“… I detest their blind, thoughtless, automatic acquiescence to it all, their simpleminded patriotism, their prideful ignorance, their love-it-or-leave-it platitudes, how they were sending me off to fight a war they didn’t understand and didn’t want to understand. … the polyestered Kiwanis boys, the merchants and farmers, the pious churchgoers, the chatty housewives, the PTA and the Lions club and the Veterans of Foreign Wars and the fine upstanding gentry out at the country club. They didn’t know Bao Dai from the man in the moon. They didn’t know history. They didn’t know the first thing about Diem’s tyranny, or the nature of Vietnamese nationalism, or the long colonialism of the French… but no matter, it was a war to stop the Communists, plain and simple, which was how they like things, you were a treacherous pussy if you had second thoughts about killing or dying for plain and simple reasons.”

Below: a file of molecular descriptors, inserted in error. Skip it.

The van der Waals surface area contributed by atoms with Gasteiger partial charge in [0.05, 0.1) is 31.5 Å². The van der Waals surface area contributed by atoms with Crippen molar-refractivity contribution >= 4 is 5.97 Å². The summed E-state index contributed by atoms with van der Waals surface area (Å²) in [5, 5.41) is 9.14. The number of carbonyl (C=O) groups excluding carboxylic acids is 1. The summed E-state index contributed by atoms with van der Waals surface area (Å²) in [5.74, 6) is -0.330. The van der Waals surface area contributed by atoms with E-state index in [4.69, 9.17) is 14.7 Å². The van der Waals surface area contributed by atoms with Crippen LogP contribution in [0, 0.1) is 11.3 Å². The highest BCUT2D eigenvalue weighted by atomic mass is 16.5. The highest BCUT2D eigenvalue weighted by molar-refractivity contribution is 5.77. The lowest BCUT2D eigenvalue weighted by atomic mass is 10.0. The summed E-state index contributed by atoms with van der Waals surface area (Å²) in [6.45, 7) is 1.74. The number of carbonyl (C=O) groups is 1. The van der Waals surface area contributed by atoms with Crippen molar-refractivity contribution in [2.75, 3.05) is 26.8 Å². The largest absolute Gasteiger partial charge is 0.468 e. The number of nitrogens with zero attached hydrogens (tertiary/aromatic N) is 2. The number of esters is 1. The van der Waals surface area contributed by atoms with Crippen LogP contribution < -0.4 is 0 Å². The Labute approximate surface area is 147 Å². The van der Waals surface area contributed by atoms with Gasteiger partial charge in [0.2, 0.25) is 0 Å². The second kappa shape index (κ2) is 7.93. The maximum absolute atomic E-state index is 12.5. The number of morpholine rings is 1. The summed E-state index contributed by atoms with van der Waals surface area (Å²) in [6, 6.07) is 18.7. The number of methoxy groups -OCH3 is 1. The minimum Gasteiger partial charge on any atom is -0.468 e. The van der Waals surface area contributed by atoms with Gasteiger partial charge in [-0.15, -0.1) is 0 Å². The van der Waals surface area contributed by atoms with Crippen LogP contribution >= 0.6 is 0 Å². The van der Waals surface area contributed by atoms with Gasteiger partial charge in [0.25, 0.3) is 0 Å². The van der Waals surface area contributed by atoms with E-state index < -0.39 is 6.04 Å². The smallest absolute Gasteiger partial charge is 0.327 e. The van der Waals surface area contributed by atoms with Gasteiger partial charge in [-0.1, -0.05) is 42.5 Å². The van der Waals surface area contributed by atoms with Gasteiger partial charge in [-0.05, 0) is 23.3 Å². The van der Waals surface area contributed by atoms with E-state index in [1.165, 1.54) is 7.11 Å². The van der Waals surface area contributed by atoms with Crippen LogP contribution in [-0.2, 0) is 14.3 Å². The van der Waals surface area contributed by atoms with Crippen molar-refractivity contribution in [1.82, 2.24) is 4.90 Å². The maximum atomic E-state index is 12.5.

Perhaps, only someone like O’Brien, who had fought in the war, could understand the struggles these soldiers must confront.
“All those eyes on me--the town, the whole universe--and I couldn’t risk the embarrassment. It was as if there were an audience to my life, that swirl of faces along the river, and in my head I could hear people screaming at me. Traitor! they yelled. Turncoat! Pussy! I felt myself blush. I couldn’t tolerate it. I couldn’t endure the mockery, or the disgrace, or the patriotic ridicule.”
What is courage, which is especially important for a soldier? Here, the narrator, in the story “On the Rainy River,” says, “I was a coward. I went to the war.” Could there be a sadder or more powerful statement on courage?
To read the stories in The Things They Carried is to enter the world of these soldiers. And O’Brien is a masterful storyteller.